When I am out and about and people find out that I quilt, a question that I am often asked is "What is the difference between sewing and quilting? Aren't they the same?" Well, the answer is yes and no - which generally leads to a lengthy conversation about the process of quiltmaking and I can go on and on for hours. Almost as bad as when someone asks me the difference between Star Wars and Star Trek. Buckle up, Buttercup, 'cause I'm about to tell you.
Stitches are the basic components of sewing. Stitching, or creating stitches, is the process of looping thread or yarn together to secure something or create decoration. Stitches are not unique to sewing: knitting, crochet, cross stitch and needlepoint, and embroidery are all examples of stitching. There are many more but I don't want your eyes to glaze over by listing them all. You get the drift. Below is a garter-stitch knitting project that I'm working on:
Sewing is when two objects are secured with stitches. In my world, this is most commonly done with fabric. Garments, home decor, upholstery and QUILTS are made by sewing fabric together. The 'right' sides of the fabric (with the print or finish) are stitched together using a pre-determined measurement called a seam allowance and then turned right side out. The seams are on the inside and pressed open or to one side and they aren't seen.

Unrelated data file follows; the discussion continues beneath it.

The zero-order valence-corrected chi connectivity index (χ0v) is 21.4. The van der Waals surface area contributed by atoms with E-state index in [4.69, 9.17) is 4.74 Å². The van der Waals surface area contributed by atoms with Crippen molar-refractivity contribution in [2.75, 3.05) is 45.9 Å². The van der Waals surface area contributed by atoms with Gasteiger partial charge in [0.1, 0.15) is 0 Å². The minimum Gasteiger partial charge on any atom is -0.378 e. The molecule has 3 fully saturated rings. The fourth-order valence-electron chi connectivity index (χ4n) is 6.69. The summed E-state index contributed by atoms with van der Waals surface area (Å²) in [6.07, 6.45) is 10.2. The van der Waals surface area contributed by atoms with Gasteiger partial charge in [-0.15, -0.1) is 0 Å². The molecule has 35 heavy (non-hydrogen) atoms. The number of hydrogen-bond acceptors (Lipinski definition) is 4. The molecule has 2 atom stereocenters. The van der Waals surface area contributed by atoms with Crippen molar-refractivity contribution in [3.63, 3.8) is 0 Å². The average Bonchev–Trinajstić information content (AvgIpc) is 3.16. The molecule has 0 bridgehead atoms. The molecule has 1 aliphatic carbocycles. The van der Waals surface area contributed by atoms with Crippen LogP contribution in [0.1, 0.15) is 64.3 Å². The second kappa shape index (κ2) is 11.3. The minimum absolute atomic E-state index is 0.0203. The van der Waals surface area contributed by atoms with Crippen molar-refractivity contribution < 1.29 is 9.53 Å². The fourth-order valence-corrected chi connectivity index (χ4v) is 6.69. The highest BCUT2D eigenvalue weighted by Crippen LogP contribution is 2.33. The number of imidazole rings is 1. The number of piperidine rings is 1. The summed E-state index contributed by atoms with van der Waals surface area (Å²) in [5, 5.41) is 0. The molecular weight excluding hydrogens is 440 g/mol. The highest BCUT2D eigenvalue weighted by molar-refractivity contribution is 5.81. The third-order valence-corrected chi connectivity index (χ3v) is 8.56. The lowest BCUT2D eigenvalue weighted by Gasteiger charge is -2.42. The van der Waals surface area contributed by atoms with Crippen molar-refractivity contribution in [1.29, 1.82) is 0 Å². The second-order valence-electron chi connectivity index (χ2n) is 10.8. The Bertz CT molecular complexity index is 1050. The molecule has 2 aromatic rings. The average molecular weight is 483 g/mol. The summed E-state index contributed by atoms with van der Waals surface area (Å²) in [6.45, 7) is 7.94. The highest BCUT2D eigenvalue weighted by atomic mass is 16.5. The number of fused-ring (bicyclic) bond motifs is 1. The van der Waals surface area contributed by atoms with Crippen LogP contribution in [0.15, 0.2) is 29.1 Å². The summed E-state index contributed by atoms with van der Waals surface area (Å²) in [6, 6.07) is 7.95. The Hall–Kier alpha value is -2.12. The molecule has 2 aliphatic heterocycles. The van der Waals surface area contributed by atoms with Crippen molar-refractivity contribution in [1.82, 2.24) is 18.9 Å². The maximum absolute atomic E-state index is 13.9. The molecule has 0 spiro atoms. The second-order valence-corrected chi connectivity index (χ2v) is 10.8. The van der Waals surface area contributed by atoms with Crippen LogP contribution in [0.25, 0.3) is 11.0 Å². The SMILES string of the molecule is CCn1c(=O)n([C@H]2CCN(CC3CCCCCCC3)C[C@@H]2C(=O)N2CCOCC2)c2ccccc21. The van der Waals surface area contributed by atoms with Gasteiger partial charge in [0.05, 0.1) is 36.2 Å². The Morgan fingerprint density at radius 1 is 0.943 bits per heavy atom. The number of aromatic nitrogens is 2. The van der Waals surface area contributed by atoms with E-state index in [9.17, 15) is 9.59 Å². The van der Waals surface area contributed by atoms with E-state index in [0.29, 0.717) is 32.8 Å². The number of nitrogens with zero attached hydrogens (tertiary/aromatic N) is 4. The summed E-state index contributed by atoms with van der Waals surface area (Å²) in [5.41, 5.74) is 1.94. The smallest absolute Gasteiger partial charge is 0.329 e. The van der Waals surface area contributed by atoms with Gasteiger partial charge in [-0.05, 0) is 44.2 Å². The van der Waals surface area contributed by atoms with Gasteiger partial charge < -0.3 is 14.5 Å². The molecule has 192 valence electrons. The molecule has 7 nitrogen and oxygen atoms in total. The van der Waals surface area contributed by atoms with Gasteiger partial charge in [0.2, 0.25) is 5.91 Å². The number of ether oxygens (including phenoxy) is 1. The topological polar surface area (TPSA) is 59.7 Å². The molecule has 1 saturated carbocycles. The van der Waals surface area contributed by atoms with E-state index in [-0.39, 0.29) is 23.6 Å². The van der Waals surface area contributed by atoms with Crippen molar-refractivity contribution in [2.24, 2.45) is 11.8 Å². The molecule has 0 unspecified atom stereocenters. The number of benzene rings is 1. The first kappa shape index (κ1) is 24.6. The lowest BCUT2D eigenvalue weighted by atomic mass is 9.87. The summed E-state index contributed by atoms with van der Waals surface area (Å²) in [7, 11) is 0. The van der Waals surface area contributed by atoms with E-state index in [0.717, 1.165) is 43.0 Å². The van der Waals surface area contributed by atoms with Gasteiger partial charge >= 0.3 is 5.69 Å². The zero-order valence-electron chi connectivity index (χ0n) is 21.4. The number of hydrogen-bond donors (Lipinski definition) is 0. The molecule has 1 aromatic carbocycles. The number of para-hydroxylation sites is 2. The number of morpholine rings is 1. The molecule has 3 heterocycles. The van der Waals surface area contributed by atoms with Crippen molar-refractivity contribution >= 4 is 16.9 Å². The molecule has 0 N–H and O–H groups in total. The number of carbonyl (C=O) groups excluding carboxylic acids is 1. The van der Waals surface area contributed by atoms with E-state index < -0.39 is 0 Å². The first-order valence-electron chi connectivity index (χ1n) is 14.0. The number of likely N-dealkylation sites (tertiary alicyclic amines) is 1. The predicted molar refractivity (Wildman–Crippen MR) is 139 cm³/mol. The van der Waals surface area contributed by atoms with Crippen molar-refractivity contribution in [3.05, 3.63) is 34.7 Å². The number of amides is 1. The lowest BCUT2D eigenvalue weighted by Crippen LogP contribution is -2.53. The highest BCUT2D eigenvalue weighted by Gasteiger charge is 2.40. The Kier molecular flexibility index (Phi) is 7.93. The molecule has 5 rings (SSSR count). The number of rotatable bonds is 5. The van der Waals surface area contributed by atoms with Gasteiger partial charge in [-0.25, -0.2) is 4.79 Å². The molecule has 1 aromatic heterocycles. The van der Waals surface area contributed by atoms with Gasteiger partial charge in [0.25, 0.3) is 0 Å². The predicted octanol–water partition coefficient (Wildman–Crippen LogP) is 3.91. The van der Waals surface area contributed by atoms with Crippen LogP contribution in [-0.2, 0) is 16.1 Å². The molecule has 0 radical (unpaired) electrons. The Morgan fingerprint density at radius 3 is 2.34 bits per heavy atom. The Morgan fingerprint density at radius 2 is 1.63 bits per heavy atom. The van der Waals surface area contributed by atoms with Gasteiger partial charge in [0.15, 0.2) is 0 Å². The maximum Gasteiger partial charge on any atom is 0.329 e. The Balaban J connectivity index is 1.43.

Quilting is taking two layers of fabric and inserting a material - batting - in between them and making a "Quilt Sandwich" (side note: many quilting terms relate to food. Another reason that I love it). The layers are then stitched together and a binding stitched around the perimeter. The act of stitching the layers is the actual quilting. Quilts can be thick or thin, depending on the batting.
Quilts can be one big piece of fabric (called Wholecloth quilts) or Patchwork Quilts. The OED defines patchwork as "Needlework in which small pieces of cloth in different designs, colors, or textures are sewn together." Patchwork is the first sewing process of quilting, when the top layer of the quilt sandwich is made. Patches are sewn into blocks or strips and then into the quilt top. There are a blue million different quilt blocks and ways to construct them. But I will save that for another day!
Most traditional quilts are made of 100% cotton fabrics, but others can be used as well. I made my husband a memory quilt from his mother's hairdresser's smocks which are polyester. Sometimes the fabric has to be altered in some way for it to work in a quilt. For example, knit fabrics are really stretchy. When you are making a T-shirt quilt out of jersey knits, they have to have interfacing material applied to them to make them behave like a woven cotton material.
I hope you enjoyed this little foray into stitching, sewing and quilting. Come back soon!